What Is Bendamustine and To Whom Is It Given?

TREANDA® or BENDEKA® (bendamustine) is a type of FDA-approved chemotherapy to treat chronic lymphocytic leukemia (CLL) and indolent B-cell non-Hodgkin lymphoma (NHL) in the U.S. It has been approved in Europe as a first-line treatment for multiple myeloma in combination with prednisone for patients older than 65 years who are not eligible for autologous stem cell transplant, and who have peripheral neuropathy at the time of diagnosis. Because these patients live with peripheral neuropathy, they are unable to use Thalomid (thalidomide) or Velcade (bortezomib) treatment regimens. It is a cytotoxic agent with combined activity of alkylating agent and purine analog. Many studies show that it is an effective treatment in relapsed/refractory multiple myeloma (RRMM), and it is recognized as a treatment option by the National Comprehensive Cancer Network (NCCN) when used in combination therapy. Bendamustine may impact the ability to collect T cells prior to CAR T-cell therapy, so caution should be used. 

How Is Bendamustine Given?

Bendamustine is given intravenously (through an injection). Its dosing varies depending on the reason why it is being administered. For full details, consult with your healthcare provider and reference the prescribing information here

How Does Bendamustine Work? 

Bendamustine functions as a purine analog. Purine analogs are pharmaceutical compounds that emulate the structural composition of purines, the fundamental building blocks of DNA. When DNA incorporates a purine analog instead of the native purines, the replication process is hindered. Ultimately, this leads to cell death. 

Additionally, bendamustine serves as an alkylating agent. Alkylating agents introduce an alkyl group into the DNA molecule. As a result, its replication is impeded, or structural breaks are caused. This disruption results in cell death through either apoptosis or a non-apoptotic mechanism, affecting both actively dividing and non-dividing cells.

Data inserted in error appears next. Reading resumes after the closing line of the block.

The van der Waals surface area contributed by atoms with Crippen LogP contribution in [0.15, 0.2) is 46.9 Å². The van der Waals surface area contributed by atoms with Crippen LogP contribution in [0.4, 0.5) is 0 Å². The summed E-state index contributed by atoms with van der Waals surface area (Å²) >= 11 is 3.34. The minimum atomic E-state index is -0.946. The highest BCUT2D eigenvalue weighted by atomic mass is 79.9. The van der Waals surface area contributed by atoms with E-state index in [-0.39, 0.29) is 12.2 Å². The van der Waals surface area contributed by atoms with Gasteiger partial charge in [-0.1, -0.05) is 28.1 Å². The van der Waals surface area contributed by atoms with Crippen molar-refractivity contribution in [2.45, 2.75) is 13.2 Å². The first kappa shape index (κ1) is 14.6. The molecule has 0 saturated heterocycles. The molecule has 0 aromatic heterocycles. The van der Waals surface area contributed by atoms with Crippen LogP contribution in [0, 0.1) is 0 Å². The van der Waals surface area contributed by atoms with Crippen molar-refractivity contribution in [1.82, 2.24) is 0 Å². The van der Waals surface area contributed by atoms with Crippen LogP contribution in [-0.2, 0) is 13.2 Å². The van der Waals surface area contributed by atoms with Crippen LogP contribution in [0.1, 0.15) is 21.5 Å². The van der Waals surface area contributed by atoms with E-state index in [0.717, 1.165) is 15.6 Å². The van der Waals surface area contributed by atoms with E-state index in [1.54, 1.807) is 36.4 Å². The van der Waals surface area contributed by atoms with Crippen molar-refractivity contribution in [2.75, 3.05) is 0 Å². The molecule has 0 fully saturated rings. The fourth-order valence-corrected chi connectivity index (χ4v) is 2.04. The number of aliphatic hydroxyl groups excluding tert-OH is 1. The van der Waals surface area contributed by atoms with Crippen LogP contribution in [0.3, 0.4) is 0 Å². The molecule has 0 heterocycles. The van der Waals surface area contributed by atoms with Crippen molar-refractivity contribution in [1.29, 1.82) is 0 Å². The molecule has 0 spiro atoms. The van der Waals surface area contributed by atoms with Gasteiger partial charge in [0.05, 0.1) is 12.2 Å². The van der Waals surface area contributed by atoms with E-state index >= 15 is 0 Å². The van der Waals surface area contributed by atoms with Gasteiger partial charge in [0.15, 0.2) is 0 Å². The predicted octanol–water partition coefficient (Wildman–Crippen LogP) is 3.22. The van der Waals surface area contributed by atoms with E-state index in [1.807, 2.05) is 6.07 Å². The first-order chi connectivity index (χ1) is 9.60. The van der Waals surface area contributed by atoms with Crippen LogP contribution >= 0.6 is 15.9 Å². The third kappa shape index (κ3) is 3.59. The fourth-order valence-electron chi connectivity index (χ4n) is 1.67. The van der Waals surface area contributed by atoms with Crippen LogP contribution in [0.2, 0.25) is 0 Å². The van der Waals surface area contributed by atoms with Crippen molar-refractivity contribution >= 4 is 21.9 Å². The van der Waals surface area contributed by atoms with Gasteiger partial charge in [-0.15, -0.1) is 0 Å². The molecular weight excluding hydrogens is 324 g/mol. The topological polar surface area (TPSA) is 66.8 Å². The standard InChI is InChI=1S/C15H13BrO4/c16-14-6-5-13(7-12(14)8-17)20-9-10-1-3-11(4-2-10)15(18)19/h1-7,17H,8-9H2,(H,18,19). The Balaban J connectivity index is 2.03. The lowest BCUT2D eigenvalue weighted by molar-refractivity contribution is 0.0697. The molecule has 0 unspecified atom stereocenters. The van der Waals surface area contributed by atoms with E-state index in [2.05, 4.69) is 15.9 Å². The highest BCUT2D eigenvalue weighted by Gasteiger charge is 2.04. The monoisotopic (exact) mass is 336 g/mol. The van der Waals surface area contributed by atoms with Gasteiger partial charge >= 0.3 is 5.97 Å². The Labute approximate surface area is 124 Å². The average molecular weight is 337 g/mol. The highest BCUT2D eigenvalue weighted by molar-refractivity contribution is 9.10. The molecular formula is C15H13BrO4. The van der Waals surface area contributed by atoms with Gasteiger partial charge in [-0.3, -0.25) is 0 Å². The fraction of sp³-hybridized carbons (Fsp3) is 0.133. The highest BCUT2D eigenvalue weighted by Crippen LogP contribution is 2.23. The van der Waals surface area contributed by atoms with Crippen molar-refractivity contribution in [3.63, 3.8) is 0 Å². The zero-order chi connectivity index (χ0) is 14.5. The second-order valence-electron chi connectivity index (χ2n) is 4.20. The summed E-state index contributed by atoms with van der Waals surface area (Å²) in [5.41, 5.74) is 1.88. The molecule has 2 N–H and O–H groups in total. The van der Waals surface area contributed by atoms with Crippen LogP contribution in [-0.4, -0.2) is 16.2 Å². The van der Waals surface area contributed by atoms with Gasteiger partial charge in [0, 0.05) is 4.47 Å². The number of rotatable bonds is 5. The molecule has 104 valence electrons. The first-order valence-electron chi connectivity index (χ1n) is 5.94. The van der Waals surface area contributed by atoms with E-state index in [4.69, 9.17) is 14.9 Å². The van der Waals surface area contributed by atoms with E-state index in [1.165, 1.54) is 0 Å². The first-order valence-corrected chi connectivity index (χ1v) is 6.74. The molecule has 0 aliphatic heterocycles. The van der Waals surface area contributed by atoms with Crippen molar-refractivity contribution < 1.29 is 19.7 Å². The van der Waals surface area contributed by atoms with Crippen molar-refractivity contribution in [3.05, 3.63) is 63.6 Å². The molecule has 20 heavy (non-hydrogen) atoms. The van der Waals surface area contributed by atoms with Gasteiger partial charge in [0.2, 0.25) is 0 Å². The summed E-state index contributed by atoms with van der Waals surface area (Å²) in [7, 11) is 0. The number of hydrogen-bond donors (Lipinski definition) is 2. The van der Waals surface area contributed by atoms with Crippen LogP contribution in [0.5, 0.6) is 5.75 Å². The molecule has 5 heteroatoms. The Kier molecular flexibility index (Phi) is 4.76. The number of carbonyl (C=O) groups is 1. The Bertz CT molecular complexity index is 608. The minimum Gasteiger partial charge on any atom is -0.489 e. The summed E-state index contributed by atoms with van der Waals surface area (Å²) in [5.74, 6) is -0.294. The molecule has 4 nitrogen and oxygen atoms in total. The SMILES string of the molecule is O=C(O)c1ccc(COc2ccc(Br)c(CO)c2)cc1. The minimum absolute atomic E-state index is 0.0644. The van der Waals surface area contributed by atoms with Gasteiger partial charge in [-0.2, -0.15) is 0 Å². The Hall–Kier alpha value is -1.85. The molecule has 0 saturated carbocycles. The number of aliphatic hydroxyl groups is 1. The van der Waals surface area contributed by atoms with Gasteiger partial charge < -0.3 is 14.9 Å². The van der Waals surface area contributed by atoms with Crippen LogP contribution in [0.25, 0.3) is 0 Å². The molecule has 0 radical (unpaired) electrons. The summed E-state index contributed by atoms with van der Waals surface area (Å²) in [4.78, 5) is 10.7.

What Are the Potential Side Effects of Bendamustine?

Bendamustine can cause severe side effects in some people. See the bendmustine prescribing information for full details. The most common side effects of bendamustine for multiple myeloma patients include: 

  • Chills 
  • Deep vein thrombosis (blood clot) 
  • Fever 
  • Infection including pneumonia 
  • Low white blood cell count (neutropenia) 
  • Skin rash 

How Is Bendamustine Being Used in Clinical Trials?

Bendamustine is often used as a standalone therapy. Yet, it has shown even greater efficacy when combined with other anti-cancer treatments, according to several clinical trials. 

In a clinical trial conducted in Germany in 2013, bendamustine was used in combination with Velcade (bortezomib) and prednisone to treat newly diagnosed multiple myeloma patients. The results demonstrated that this combination treatment was well-tolerated and led to rapid responses in patients. 

Another clinical trial, called MUKone, was a multicenter, randomized, dose selection phase II trial that tested a combination of bendamustine, Thalomid (thalidomide), and dexamethasone for patients with relapsed or refractory multiple myeloma (RRMM). The trial, completed in 2013, revealed that a 60 mg per square meter dose of bendamustine in combination with Thalomid and dexamethasone was tolerable in patients, with a partial response rate of 41% and a 12-month progression-free survival rate of over 15%. 

A phase I/II dose-expansion clinical trial, expected to be completed in January 2023, is studying the maximum tolerated dose and initial response rate of combining bendamustine, Pomalyst (pomalidomide), and dexamethasone in RRMM patients who have previously undergone Revlimid (lenalidomide) therapy. Initial results indicate that this combination is tolerable and could achieve an overall response rate (ORR) of 72%. However, it was also found that a significant number of patients experienced adverse events such as neutropenia, anemia, and diarrhea. 

A completed phase I/II clinical trial in March 2019 evaluated the dose-limiting toxicity and effectiveness of combining bendamustine, Kyprolis (carfilzomib), and dexamethasone in newly diagnosed multiple myeloma patients. The results were promising, with an 89% rate of complete response or very good partial response, suggesting that this combination is a highly effective induction therapy for multiple myeloma. 

The ongoing phase I/II dose-escalation clinical trial, set to be completed in May 2020, is studying the combination of bendamustine, Ninlaro (ixazomib), and dexamethasone in RRMM patients who have not responded to autologous stem cell transplant (ASCT), or are ineligible for ASCT. Preliminary results indicate that this combination has an acceptable safety profile, with an overall response rate of 45% and a clinical benefit rate of 73% in RRMM patients. 



The International Myeloma Foundation medical and editorial content team

Comprised of leading medical researchers, hematologists, oncologists, oncology-certified nurses, medical editors, and medical journalists, our team has extensive knowledge of the multiple myeloma treatment and care landscape. Additionally, Dr. Brian G.M. Durie reviews and approves all medical content on this website. 

Last Medical Content Review: May 7, 2024

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